Being Extraordinarily Ordinary

Do you ever have those days where you feel a little too proud that you were able to accomplish the most basic tasks?

For instance, sometimes I feel overly accomplished when I can do things such as…

  • get out of the house on time instead of three minutes late
  • remember to put the trash on the curb
  • park between the lines on the first try
  • make a doctor’s appointment
  • answer an email right away (I’m skeptical/in awe of anyone who answers all emails right away all the time)
  • manage to ease the brakes and come to a beautifully smooth stop in the car (even though no one is in the car with me, so it’s not like I care)

Yes, it is something to be grateful for that I can do these things in the first place (car, home, opportunities, hooray). But I’m talking about the fact that on some days, I feel like giving myself a pat on the back for doing these absolutely ordinary things.

Like, why?

Let me backtrack a little bit.

I think it’s safe to say that we’ve all had dreams of being a superstar of sorts. When I figure skated, I wanted to be the next Michelle Kwan. When my brother won the school geography bee, so did I. When I was in middle school, I wanted to write songs and be like Miley Cyrus (LOL). When I danced, I wanted to be like Alvin Ailey dancers. When I read some of my favorite blogs that have become so successful, I want to improve my blog to maybe become like theirs. When I see people doing handstands on Instagram, I want to be able to do a press handstand, like, yesterday.

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The point of me sharing my deepest darkest secrets (not really) is to exemplify our desire to be extraordinary. According to dictionary.com, the definition of extraordinary is:

exceptional in character, amount, extent, degree, etc.; noteworthy; remarkable

And who doesn’t want to be any or all of those things?

I’m generalizing here, but I think when most people consider an extraordinary person, they think of someone who can do what the majority cannot do, or someone who possesses what the majority does not. Therefore, by nature of the word, not all of us can be extraordinary on a large scale.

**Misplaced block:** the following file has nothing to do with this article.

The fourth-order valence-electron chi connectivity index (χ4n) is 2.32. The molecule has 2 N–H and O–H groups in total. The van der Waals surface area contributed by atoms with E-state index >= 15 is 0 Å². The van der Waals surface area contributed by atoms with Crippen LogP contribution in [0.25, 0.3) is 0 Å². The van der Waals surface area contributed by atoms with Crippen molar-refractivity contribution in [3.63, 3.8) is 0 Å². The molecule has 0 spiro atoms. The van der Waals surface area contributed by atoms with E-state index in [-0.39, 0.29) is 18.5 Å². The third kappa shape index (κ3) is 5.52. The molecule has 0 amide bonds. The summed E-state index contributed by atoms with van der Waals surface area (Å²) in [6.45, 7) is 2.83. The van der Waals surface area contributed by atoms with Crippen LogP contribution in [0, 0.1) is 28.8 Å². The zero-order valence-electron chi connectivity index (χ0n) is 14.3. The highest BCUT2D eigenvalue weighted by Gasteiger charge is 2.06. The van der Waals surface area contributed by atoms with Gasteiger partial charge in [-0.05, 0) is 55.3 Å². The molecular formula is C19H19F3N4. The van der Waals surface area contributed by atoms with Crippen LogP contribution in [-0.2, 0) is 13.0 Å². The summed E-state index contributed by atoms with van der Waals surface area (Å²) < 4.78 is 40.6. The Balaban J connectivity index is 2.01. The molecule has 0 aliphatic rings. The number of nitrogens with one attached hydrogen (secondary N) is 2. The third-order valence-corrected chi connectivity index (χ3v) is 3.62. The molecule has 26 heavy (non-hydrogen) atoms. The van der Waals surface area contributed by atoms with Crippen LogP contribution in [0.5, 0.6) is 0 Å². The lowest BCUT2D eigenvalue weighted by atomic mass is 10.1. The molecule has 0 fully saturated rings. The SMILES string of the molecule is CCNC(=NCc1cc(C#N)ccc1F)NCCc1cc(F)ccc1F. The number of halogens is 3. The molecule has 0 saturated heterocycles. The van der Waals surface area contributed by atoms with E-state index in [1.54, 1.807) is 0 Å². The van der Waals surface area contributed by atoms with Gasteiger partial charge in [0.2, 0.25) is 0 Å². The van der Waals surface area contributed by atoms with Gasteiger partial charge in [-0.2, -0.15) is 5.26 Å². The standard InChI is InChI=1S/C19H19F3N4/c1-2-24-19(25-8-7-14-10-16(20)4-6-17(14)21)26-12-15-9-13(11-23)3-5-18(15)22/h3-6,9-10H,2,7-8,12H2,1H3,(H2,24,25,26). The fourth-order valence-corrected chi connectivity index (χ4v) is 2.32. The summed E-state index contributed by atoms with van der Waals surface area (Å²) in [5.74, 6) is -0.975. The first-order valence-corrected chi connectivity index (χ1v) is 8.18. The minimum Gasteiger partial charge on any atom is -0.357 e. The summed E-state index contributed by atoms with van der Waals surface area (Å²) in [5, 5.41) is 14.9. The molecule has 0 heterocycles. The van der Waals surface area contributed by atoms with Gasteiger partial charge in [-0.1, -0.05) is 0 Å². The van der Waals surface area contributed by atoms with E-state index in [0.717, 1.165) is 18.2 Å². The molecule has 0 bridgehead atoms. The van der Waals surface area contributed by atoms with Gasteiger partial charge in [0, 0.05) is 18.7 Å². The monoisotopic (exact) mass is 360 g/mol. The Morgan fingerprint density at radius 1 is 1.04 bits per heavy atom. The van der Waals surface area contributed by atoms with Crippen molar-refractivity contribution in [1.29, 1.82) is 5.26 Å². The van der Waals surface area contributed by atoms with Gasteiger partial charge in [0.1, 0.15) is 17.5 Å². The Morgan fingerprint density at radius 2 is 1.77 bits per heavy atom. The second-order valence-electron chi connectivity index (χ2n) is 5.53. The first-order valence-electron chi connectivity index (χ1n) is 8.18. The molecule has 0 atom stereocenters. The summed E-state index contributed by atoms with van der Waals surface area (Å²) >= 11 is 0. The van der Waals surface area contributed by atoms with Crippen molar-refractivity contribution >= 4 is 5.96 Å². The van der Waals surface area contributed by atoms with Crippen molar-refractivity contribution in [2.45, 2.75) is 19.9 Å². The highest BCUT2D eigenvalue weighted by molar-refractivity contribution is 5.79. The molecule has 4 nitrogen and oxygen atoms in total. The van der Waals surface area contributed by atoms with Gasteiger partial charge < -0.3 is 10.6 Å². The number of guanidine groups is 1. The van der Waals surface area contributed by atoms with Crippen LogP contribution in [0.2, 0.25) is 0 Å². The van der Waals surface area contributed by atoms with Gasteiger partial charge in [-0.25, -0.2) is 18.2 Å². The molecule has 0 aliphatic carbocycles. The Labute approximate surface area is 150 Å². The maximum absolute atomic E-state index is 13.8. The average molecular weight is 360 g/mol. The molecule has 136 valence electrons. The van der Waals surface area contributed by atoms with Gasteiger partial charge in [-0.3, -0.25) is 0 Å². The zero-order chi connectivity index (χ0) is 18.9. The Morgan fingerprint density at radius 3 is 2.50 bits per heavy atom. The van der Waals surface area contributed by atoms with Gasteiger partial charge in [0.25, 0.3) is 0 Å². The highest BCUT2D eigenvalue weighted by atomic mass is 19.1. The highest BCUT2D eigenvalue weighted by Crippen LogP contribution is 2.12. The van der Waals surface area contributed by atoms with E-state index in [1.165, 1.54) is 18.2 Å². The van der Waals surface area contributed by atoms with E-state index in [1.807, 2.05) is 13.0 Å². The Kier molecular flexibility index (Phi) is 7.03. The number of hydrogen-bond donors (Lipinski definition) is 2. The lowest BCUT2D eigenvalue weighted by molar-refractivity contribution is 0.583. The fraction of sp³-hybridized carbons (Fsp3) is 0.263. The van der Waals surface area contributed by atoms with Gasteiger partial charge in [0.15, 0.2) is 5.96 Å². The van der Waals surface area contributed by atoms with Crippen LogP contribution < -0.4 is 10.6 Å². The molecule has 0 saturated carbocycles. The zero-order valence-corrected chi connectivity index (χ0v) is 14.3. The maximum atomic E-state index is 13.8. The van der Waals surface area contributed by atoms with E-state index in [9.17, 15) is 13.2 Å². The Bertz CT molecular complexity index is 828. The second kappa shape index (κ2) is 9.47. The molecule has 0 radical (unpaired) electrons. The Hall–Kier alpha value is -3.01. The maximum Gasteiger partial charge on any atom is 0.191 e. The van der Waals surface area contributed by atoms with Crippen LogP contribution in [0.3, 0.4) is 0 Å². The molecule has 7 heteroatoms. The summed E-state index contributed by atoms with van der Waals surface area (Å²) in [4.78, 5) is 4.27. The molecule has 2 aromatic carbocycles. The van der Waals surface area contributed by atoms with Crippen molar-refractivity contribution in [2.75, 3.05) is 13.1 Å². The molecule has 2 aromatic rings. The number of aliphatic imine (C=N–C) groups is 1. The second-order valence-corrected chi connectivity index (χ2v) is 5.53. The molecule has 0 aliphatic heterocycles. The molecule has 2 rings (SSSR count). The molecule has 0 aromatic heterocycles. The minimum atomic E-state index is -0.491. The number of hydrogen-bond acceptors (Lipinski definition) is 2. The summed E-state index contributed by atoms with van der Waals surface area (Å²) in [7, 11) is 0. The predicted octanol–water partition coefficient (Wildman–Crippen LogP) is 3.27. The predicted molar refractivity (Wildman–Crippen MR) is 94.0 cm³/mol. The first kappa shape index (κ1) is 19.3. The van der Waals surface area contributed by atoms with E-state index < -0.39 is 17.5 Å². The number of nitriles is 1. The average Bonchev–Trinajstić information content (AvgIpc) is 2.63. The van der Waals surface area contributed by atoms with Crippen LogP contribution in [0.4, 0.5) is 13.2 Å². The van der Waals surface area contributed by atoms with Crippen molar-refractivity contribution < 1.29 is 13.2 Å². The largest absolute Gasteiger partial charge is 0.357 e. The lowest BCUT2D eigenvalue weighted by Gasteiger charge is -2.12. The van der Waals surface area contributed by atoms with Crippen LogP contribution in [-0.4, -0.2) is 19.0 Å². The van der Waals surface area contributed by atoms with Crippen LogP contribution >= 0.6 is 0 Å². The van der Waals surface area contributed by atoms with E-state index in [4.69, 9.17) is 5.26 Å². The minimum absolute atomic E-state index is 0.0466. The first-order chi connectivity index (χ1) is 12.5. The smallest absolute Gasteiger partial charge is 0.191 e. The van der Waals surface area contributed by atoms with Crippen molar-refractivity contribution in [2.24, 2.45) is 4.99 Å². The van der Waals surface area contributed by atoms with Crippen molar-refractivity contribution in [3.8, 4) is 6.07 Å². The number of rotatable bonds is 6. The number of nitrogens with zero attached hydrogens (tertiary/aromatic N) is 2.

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excuse the language, but this made me laugh

However, as I have matured (slightly), discovered more about myself, and learned to love who I am, I have accepted that maybe I can just be extraordinarily ordinary.

That sounds like it’s coming straight out of a sob story, but I mean this in the best possible way.

How would I define “being extraordinarily ordinary”? I would define it as going about my daily activities and endeavors with my best effort, a willingness to improve, and a greater purpose.

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Of course, hard work, dedication, and sacrifice are involved in becoming extraordinary. The saying goes something like: If you set your mind to it, you can do it. But I kinda need to tell myself that every day for the littlest things.

I don’t have to be “extraordinary” at anything in particular. I don’t even have to be good at ordinary tasks all the time (um, someone help me learn how to pay taxes…and stuff). I just have to do little things with a purpose in mind, no matter how insignificant the purpose may seem in the grand scheme of things. In God’s time, being extraordinarily ordinary can turn into being extraordinary.

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A lot of the improvement, discovery of self, and truly joyful moments happen when no one is paying attention— when you’re just being an ordinary human (cue this song). That’s where being extraordinary starts anyway.

So tell me:

Do you relate!? Am I the only one who sometimes feels accomplished for doing the most minuscule things right?

How can you be extraordinarily ordinary? I try to pick a personal development goal to work on each day (ex: holding my tongue when I want to be snappy, meditating, smiling more, conversing with more people, etc.).